ByEleanor Tremeer, writer at Creators.co
MP staff. I talk about Star Wars a lot. Sometimes I'm paid for it. Twitter: @ExtraTremeerial | Email: [email protected]
Eleanor Tremeer

Ah, the DCEU. It's a slow news day if the DCEU hasn't been sparking some kind of controversy or announcing new movies — and there haven't been many slow news days lately. Recently, it was revealed that Justice League 2 has been pushed back, ostensibly for two reasons: Director Zack Snyder wants to pursue a solo project, and Warner Bros. want to make room in their schedule for The Batman. Except, that doesn't make any kind of sense.

Or at least, the second reason doesn't. Snyder's desire to do something that isn't a superhero movie, after seven years making three superhero flicks back-to-back, is totally understandable. But there's something off about The Hollywood Reporter's claim about delaying Justice League 2 so that could take its May 2019 release date.

This is because was already pushed back, apparently for the same reason: Making room for The Batman. And judging by these glorious new photos of Aquaman in featuring Jason Momoa's rippling muscles rising from the ocean in much the same way Honey Ryder did in Dr No — it's a goddamn shame we won't get two hours of just Arthur Curry for like, bunches of months.

The upshot of this is — The Batman will probably take Aquaman's July 2018 release date, a whole year before Justice League 2's old May 2019 slot. So why delay Justice League 2?

DC Dislikes Sequels

Or at least, this is the theory that many fans and publications have landed on. So far, Warner Bros. have been favoring spin-offs over straight up sequels — after all, Batman v Superman happened before Man of Steel 2, a movie which is still only tentatively part of the DCEU schedule, with no release date or director attached.

The Holy Trinity in 'Batman v Superman'. [WB]
The Holy Trinity in 'Batman v Superman'. [WB]

Similarly, Margot Robbie's Harley Quinn movie, Gotham City Sirens, is very much in development — co-produced by Robbie's own studio, LuckyChap, the script for is being written by Geneva Robertson-Dworet, with David Ayer directing (ugh). Meanwhile, hasn't got so much as a writer, though apparently it's still going to be released. Maybe.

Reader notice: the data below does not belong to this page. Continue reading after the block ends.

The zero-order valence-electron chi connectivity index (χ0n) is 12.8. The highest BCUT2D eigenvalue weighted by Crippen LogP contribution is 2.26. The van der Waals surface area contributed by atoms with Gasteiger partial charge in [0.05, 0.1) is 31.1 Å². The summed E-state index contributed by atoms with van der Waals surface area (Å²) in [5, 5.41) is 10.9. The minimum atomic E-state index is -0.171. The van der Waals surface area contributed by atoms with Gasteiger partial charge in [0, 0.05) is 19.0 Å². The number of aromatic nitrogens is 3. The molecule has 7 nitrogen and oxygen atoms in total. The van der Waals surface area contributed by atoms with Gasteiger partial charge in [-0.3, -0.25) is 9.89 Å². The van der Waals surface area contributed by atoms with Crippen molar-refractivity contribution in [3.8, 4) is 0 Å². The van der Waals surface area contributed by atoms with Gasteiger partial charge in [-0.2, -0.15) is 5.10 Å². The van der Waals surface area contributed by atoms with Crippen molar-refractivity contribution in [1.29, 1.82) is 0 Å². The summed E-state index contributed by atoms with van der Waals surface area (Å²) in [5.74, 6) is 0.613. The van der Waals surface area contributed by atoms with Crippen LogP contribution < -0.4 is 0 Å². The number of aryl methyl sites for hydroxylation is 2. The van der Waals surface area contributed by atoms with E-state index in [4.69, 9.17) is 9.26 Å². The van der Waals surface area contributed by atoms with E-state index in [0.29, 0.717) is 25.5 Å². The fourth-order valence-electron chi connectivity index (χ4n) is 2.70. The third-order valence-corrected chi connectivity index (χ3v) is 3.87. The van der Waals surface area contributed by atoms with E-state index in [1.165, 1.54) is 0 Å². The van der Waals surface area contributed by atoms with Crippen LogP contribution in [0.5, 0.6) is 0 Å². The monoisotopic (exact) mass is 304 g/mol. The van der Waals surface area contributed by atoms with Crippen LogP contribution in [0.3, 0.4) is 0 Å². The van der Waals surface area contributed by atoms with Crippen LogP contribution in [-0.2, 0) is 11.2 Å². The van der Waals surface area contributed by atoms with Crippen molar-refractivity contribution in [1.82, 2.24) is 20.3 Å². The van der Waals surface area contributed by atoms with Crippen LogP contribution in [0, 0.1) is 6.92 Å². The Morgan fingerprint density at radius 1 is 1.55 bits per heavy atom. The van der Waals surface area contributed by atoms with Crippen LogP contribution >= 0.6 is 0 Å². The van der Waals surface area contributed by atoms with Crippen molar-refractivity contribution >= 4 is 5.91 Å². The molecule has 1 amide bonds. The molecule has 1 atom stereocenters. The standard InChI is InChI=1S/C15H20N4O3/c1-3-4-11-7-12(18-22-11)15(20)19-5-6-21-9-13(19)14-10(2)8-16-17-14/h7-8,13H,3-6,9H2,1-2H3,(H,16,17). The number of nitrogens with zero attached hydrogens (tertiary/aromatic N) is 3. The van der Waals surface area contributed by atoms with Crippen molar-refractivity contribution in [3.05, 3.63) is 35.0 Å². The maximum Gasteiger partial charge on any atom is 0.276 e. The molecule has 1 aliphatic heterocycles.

It seems that Warner Bros. are taking a much more reactionary approach to their schedule, green-lighting productions based on which characters audiences respond well to. That would explain both Gotham City Sirens and The Batman getting so much press lately, despite the fact that neither were in the DCEU's original schedule.

Harley Quinn was the breakout star of 'Suicide Squad'. [WB]
Harley Quinn was the breakout star of 'Suicide Squad'. [WB]

While this is quite clearly a strategy based solely on marketing — which isn't necessarily a bad thing, considering how badly sequels did this year — it also means we may finally see comic-book style storytelling on the big screen.

Chapters In A Wider Story

Comics don't tend to run in sequels, as DC's continuity is vast and often a tad incomprehensible. Instead, you get follow-up stories and tie-ins to wider arcs, that focus on different characters from the main story — like the Citizen Cold tie-in to Flashpoint, or Gotham City Sirens following on from Hush.

With Harley Quinn's movie continuing her story from Suicide Squad, this feels a lot more like a comic structure, as this is exactly what Harley did after appearing in the New 52 Suicide Squad comics: After proving to be the most popular character in the lineup, Harley got her insanely popular solo comic, which is still ongoing as one of DC Comics' biggest sellers.

This cover from Harley's New 52 comic seems rather apt nowadays. [DC]
This cover from Harley's New 52 comic seems rather apt nowadays. [DC]

The DC Comics universe (or multiverse, technically) might be a bit convoluted, but it's also fascinating because of its vast complexity. You can pick up a comic on most any character that takes your fancy, exploring weird and wonderful stories that break conventions (the Power Girl & Harley Quinn one-off is one of our favorites for this exact reason).

Instead of solo movies and endless sequels culminating in team up movies, like the MCU structure, it would be far more interesting in this stage of the superhero movie boom to see what the DCEU are apparently planning: A broader network of movies that are their own entities, spin-offs that are really chapters in a wider story.

The Flash needs friends: A Justice League story. [WB]
The Flash needs friends: A Justice League story. [WB]

Batman v Superman may have been a divisive movie, but it took the DCEU franchise in a bold new direction, building a wide universe for many more films to play in. Instead of a direct sequel, we get a Wonder Woman origin story, then a team up movie in Justice League — while on the flip side Harley Quinn is wrecking havoc in Gotham City Sirens, and a new, darker team is formed in Dark Universe.

Of course, it may just be that WB are still finalizing their slate of DC movies, and that Justice League 2's delay is because of Snyder's departure — and the fact that it isn't a Part 2 to the first Justice League movie. But we'd like to think that this is all just part of a grander plan to emulate comic book storytelling on the silver screen... even though we know that this is probably just because the DCEU is a bit of a mess.

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